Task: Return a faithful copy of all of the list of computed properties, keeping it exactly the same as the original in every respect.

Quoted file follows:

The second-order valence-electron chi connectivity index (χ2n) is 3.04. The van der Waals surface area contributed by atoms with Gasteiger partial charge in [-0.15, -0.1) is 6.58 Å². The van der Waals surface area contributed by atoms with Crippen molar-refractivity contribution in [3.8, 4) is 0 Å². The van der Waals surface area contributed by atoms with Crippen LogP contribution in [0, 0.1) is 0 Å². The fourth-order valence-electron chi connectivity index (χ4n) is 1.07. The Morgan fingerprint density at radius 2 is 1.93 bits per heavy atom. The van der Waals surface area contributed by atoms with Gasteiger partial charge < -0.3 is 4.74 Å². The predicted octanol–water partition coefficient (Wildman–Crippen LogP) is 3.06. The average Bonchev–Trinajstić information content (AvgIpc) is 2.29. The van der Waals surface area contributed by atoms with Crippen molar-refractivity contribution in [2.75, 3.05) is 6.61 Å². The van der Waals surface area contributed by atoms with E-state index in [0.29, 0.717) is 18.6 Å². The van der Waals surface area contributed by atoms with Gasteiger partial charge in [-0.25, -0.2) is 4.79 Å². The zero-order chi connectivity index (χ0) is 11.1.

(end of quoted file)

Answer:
The second-order valence-electron chi connectivity index (χ2n) is 3.04. The van der Waals surface area contributed by atoms with Gasteiger partial charge in [-0.15, -0.1) is 6.58 Å². The van der Waals surface area contributed by atoms with Crippen molar-refractivity contribution in [3.8, 4) is 0 Å². The van der Waals surface area contributed by atoms with Crippen LogP contribution in [0, 0.1) is 0 Å². The fourth-order valence-electron chi connectivity index (χ4n) is 1.07. The Morgan fingerprint density at radius 2 is 1.93 bits per heavy atom. The van der Waals surface area contributed by atoms with Gasteiger partial charge < -0.3 is 4.74 Å². The predicted octanol–water partition coefficient (Wildman–Crippen LogP) is 3.06. The average Bonchev–Trinajstić information content (AvgIpc) is 2.29. The van der Waals surface area contributed by atoms with Crippen molar-refractivity contribution in [2.75, 3.05) is 6.61 Å². The van der Waals surface area contributed by atoms with E-state index in [0.29, 0.717) is 18.6 Å². The van der Waals surface area contributed by atoms with Gasteiger partial charge in [-0.25, -0.2) is 4.79 Å². The zero-order chi connectivity index (χ0) is 11.1.